Mini Kidneys Uncover Big Advances in Polycystic Kidney Disease Research

Polycystic Kidney Disease Organoid

Immunofluorescence image of a polycystic kidney disease organoid. Credit: NTU Singapore

NTU Singapore’s groundbreaking study on ‘mini kidneys’ offers new hope for treating polycystic kidney disease, with minoxidil emerging as a promising therapy.

Scientists at Nanyang Technological University, Singapore (NTU Singapore) have successfully grown ‘mini kidneys’ in the lab and grafted them into live mice, revealing new insights into the metabolic defects and a potential therapy for polycystic kidney disease.

‘Mini kidneys,’ or kidney organoids, are kidney-like structures grown in the lab using stem cells. In the study led by NTU’s Lee Kong Chian School of Medicine (LKCMedicine), researchers grew the organoids using skin cells derived from patients with polycystic kidney disease (PKD), a prevalent form of genetic condition that affects 1 in 1000 individuals across all ethnicities.[1]

People with PKD often progress to end-stage kidney disease between their 50s and 60s, with the standard treatment options available being dialysis or a kidney transplant. However, dialysis significantly compromises a patient’s quality of life, while a transplanted kidney can be challenging to acquire. One other option is the Food and Drug Administration (FDA) approved drug Tolvaptan, which is very costly and has severe side effects on the liver.

Scientists Grow Mini Kidneys

Image of microscopic cystic kidney organoids derived from patient induced pluripotent stem cells. Credit: NTU Singapore

To address the need for more effective treatment for PKD patients, the NTU research team sought to better understand the disease by engrafting their newly developed mini kidneys into mice.

Previous studies were conducted on mini kidneys grown in a dish, which could only partly mimic the kidney structure and function. The NTU scientists engrafted the mini kidneys into live mice to comprehensively replicate the pathological features of kidney disease, including blood flow, fluid movement (tubular fluid) and cellular communication with other organs.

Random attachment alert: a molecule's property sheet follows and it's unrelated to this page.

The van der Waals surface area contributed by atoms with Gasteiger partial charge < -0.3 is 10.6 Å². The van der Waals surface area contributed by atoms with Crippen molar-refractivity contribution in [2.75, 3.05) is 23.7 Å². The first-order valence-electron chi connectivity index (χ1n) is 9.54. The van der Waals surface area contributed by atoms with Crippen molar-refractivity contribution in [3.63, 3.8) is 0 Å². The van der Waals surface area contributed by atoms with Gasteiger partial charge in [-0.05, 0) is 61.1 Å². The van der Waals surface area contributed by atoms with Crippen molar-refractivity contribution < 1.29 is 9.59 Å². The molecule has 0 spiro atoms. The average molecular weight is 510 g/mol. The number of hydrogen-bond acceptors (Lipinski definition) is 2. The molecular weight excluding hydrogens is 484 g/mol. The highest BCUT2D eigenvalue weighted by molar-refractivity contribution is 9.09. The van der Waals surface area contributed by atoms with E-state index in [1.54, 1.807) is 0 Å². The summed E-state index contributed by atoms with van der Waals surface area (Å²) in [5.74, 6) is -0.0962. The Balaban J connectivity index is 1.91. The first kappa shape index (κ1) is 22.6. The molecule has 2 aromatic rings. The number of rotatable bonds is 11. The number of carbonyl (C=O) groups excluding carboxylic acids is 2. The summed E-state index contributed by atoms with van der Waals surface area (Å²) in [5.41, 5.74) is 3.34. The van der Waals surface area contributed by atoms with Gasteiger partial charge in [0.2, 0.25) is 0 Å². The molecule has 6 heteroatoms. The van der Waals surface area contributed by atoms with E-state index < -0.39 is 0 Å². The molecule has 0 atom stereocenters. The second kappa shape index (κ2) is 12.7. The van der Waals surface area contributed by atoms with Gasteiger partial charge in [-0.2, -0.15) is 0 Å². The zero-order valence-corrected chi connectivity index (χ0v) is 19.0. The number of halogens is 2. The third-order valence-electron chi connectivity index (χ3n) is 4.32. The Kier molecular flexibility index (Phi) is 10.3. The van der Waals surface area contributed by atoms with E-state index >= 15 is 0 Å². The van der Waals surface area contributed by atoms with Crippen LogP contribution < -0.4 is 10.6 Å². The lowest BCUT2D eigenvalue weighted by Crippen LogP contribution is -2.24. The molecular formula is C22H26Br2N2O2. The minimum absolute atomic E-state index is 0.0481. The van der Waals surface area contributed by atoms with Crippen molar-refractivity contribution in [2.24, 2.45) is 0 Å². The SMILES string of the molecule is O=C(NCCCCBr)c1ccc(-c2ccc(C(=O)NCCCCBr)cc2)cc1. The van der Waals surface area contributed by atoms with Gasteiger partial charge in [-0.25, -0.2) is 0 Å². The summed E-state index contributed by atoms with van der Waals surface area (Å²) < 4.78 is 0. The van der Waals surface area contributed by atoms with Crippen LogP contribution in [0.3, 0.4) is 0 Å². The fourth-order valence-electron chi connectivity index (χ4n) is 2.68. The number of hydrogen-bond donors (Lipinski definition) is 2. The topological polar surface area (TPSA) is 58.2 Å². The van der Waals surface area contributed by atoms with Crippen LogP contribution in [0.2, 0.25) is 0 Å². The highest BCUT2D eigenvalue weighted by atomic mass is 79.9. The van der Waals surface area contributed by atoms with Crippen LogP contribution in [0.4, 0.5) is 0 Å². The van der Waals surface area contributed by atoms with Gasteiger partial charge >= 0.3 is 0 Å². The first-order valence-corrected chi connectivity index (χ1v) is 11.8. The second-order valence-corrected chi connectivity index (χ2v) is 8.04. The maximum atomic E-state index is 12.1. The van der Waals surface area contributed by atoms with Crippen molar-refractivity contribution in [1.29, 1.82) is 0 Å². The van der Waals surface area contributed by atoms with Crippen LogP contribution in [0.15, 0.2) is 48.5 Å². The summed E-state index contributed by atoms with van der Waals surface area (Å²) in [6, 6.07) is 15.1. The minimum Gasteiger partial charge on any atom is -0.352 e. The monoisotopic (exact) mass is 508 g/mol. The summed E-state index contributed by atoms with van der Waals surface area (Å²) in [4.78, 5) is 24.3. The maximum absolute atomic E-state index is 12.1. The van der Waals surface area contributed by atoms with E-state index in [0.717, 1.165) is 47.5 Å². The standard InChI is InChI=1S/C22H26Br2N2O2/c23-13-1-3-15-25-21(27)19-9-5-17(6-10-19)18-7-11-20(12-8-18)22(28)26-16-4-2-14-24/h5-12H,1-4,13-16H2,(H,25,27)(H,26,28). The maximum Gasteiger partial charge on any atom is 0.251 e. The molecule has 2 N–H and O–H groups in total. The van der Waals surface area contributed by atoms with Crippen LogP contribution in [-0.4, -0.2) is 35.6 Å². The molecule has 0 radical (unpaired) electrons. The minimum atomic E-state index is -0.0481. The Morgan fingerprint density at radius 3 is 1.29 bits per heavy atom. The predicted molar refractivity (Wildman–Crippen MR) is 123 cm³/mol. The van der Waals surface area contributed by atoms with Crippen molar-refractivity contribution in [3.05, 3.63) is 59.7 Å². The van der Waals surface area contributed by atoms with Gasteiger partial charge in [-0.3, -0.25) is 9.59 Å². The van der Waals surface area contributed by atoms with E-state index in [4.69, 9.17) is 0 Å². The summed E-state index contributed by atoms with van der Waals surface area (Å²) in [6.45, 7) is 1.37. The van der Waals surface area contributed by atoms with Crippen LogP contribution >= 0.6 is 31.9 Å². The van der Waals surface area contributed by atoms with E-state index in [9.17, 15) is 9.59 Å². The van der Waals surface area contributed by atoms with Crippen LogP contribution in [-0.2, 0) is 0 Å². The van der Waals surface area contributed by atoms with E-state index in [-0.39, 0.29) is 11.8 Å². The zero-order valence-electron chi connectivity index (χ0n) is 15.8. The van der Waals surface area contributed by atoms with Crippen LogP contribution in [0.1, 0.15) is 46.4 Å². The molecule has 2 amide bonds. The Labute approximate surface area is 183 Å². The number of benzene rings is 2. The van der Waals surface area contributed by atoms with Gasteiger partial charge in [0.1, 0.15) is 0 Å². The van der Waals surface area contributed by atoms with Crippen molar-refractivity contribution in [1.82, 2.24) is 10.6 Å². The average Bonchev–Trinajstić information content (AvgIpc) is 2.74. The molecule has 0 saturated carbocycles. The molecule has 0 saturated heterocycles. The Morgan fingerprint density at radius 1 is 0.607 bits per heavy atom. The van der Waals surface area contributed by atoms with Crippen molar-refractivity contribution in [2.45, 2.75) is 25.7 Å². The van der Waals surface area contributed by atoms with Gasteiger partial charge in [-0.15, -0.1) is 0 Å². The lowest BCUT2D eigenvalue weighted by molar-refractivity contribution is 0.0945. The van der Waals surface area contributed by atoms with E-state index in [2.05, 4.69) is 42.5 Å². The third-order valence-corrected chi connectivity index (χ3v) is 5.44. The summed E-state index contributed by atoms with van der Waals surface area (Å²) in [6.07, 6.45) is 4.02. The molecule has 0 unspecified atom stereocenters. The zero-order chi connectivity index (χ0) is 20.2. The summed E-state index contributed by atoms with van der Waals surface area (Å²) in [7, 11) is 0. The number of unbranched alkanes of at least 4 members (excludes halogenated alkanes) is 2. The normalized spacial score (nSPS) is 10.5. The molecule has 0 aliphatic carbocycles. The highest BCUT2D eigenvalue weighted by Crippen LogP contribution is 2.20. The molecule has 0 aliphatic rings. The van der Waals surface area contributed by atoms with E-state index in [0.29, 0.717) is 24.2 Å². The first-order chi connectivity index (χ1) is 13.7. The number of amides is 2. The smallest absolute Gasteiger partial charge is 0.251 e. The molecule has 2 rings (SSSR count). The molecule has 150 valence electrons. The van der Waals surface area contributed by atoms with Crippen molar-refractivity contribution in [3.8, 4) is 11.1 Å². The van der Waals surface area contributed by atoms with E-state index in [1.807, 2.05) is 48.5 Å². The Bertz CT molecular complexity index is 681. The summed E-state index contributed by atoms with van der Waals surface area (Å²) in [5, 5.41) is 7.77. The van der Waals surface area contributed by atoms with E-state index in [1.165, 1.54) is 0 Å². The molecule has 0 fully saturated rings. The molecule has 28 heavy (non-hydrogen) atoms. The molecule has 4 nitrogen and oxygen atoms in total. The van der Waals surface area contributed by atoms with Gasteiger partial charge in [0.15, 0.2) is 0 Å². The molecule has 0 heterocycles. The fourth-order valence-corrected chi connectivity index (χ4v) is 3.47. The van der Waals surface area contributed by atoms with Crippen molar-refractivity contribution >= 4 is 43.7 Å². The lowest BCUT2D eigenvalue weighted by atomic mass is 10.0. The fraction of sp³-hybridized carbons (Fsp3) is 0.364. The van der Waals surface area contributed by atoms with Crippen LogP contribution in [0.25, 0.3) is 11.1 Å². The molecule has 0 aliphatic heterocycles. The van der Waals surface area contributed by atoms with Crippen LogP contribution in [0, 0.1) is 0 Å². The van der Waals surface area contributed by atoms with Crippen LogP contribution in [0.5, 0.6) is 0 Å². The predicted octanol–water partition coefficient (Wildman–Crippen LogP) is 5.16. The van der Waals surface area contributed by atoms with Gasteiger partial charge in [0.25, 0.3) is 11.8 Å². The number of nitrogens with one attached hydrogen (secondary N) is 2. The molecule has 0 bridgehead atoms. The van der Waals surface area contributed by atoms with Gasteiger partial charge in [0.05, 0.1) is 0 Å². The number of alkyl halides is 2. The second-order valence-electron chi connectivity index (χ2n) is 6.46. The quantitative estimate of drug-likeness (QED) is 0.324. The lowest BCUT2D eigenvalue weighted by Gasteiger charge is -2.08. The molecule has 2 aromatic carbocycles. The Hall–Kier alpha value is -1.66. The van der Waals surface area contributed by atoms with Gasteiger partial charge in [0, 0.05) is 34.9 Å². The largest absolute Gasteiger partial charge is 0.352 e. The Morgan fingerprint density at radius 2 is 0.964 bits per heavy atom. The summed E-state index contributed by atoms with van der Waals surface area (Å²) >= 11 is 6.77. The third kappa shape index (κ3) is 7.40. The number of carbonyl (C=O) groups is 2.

Lead investigator Assistant Professor Xia Yun at LKCMedicine said, “Engrafting the kidney organoid in mice provided us with a physiologically sophisticated approach to studying polycystic kidney disease as we were able to successfully emulate critical disease characteristics similar to those observed in human kidney patients.”

Critical disease characteristics included abnormalities like the spontaneous formation of cysts in the kidneys and the subsequent damage to its tiny tubes.

LKCMedicine Research Team

Members of the LKCMedicine research team include (standing, L-R): Research associate Liu Meng, Research fellow Dr Zhang Chao, (seated, L-R) Assistant Professor Foo Jia Nee and Assistant Professor Xia Yun. Credit: NTU Singapore

Innovations in PKD Treatment Research

In their study, reported in the scientific journal Cell Stem Cell, the NTU research team said that they believed their engrafted mini kidneys were high quality because cysts sustained without extra stress stimulation or chemicals, even after they were removed from the live mice for further investigations in a dish. In contrast, previous kidney organoids grown in a dish cannot form cysts without stress stimulation.